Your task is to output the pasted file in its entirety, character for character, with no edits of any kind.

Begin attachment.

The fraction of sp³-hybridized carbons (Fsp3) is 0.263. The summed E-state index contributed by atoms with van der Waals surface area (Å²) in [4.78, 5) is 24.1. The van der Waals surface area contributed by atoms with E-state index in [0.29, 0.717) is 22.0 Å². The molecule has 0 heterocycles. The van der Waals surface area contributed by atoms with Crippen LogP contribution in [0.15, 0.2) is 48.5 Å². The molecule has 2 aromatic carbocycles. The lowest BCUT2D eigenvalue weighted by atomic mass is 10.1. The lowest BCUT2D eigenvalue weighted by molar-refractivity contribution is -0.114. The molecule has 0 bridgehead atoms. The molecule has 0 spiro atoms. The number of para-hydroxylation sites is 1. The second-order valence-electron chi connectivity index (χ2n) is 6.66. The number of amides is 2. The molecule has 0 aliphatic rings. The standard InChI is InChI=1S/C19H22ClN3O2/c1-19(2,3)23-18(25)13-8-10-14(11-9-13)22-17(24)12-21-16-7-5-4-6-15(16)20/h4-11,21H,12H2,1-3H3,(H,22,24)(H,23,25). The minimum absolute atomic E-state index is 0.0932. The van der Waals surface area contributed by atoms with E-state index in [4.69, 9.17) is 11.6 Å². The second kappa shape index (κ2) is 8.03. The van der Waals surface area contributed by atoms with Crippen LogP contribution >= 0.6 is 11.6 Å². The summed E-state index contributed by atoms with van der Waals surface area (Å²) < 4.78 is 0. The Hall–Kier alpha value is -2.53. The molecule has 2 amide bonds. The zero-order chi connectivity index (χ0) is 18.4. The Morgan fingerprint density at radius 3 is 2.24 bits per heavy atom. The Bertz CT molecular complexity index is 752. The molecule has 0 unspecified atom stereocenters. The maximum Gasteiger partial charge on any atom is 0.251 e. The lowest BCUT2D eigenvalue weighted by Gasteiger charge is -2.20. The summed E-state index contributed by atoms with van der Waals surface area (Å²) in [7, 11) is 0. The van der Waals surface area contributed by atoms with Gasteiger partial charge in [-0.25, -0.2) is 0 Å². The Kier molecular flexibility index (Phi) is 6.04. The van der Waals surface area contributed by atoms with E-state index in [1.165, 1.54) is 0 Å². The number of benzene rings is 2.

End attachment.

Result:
The fraction of sp³-hybridized carbons (Fsp3) is 0.263. The summed E-state index contributed by atoms with van der Waals surface area (Å²) in [4.78, 5) is 24.1. The van der Waals surface area contributed by atoms with E-state index in [0.29, 0.717) is 22.0 Å². The molecule has 0 heterocycles. The van der Waals surface area contributed by atoms with Crippen LogP contribution in [0.15, 0.2) is 48.5 Å². The molecule has 2 aromatic carbocycles. The lowest BCUT2D eigenvalue weighted by atomic mass is 10.1. The lowest BCUT2D eigenvalue weighted by molar-refractivity contribution is -0.114. The molecule has 0 bridgehead atoms. The molecule has 0 spiro atoms. The number of para-hydroxylation sites is 1. The second-order valence-electron chi connectivity index (χ2n) is 6.66. The number of amides is 2. The molecule has 0 aliphatic rings. The standard InChI is InChI=1S/C19H22ClN3O2/c1-19(2,3)23-18(25)13-8-10-14(11-9-13)22-17(24)12-21-16-7-5-4-6-15(16)20/h4-11,21H,12H2,1-3H3,(H,22,24)(H,23,25). The minimum absolute atomic E-state index is 0.0932. The van der Waals surface area contributed by atoms with E-state index in [4.69, 9.17) is 11.6 Å². The second kappa shape index (κ2) is 8.03. The van der Waals surface area contributed by atoms with Crippen LogP contribution >= 0.6 is 11.6 Å². The summed E-state index contributed by atoms with van der Waals surface area (Å²) < 4.78 is 0. The Hall–Kier alpha value is -2.53. The molecule has 2 amide bonds. The zero-order chi connectivity index (χ0) is 18.4. The Morgan fingerprint density at radius 3 is 2.24 bits per heavy atom. The Bertz CT molecular complexity index is 752. The molecule has 0 unspecified atom stereocenters. The maximum Gasteiger partial charge on any atom is 0.251 e. The lowest BCUT2D eigenvalue weighted by Gasteiger charge is -2.20. The summed E-state index contributed by atoms with van der Waals surface area (Å²) in [7, 11) is 0. The van der Waals surface area contributed by atoms with Gasteiger partial charge in [-0.25, -0.2) is 0 Å². The Kier molecular flexibility index (Phi) is 6.04. The van der Waals surface area contributed by atoms with E-state index in [1.165, 1.54) is 0 Å². The number of benzene rings is 2.